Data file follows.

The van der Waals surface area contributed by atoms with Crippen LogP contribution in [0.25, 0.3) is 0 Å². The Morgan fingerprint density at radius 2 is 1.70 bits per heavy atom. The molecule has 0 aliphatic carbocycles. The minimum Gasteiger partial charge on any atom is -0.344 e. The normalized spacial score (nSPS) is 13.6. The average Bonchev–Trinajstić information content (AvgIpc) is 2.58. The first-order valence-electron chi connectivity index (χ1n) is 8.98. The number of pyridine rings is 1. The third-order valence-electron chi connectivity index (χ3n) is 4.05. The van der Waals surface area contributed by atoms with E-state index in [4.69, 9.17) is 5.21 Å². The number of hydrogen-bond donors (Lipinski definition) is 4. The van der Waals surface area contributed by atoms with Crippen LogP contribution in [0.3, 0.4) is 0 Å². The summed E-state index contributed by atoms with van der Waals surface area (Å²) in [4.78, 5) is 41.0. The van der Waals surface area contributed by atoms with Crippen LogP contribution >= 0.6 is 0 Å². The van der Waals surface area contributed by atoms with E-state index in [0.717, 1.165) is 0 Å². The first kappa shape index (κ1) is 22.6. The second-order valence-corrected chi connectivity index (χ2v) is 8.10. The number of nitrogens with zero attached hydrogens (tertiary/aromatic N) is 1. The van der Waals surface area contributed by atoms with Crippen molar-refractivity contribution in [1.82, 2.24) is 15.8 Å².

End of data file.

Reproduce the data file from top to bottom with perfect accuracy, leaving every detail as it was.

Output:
The van der Waals surface area contributed by atoms with Crippen LogP contribution in [0.25, 0.3) is 0 Å². The Morgan fingerprint density at radius 2 is 1.70 bits per heavy atom. The molecule has 0 aliphatic carbocycles. The minimum Gasteiger partial charge on any atom is -0.344 e. The normalized spacial score (nSPS) is 13.6. The average Bonchev–Trinajstić information content (AvgIpc) is 2.58. The first-order valence-electron chi connectivity index (χ1n) is 8.98. The number of pyridine rings is 1. The third-order valence-electron chi connectivity index (χ3n) is 4.05. The van der Waals surface area contributed by atoms with E-state index in [4.69, 9.17) is 5.21 Å². The number of hydrogen-bond donors (Lipinski definition) is 4. The van der Waals surface area contributed by atoms with Crippen LogP contribution in [0.3, 0.4) is 0 Å². The summed E-state index contributed by atoms with van der Waals surface area (Å²) in [4.78, 5) is 41.0. The van der Waals surface area contributed by atoms with Crippen LogP contribution >= 0.6 is 0 Å². The van der Waals surface area contributed by atoms with E-state index in [0.717, 1.165) is 0 Å². The first kappa shape index (κ1) is 22.6. The second-order valence-corrected chi connectivity index (χ2v) is 8.10. The number of nitrogens with zero attached hydrogens (tertiary/aromatic N) is 1. The van der Waals surface area contributed by atoms with Crippen molar-refractivity contribution in [1.82, 2.24) is 15.8 Å².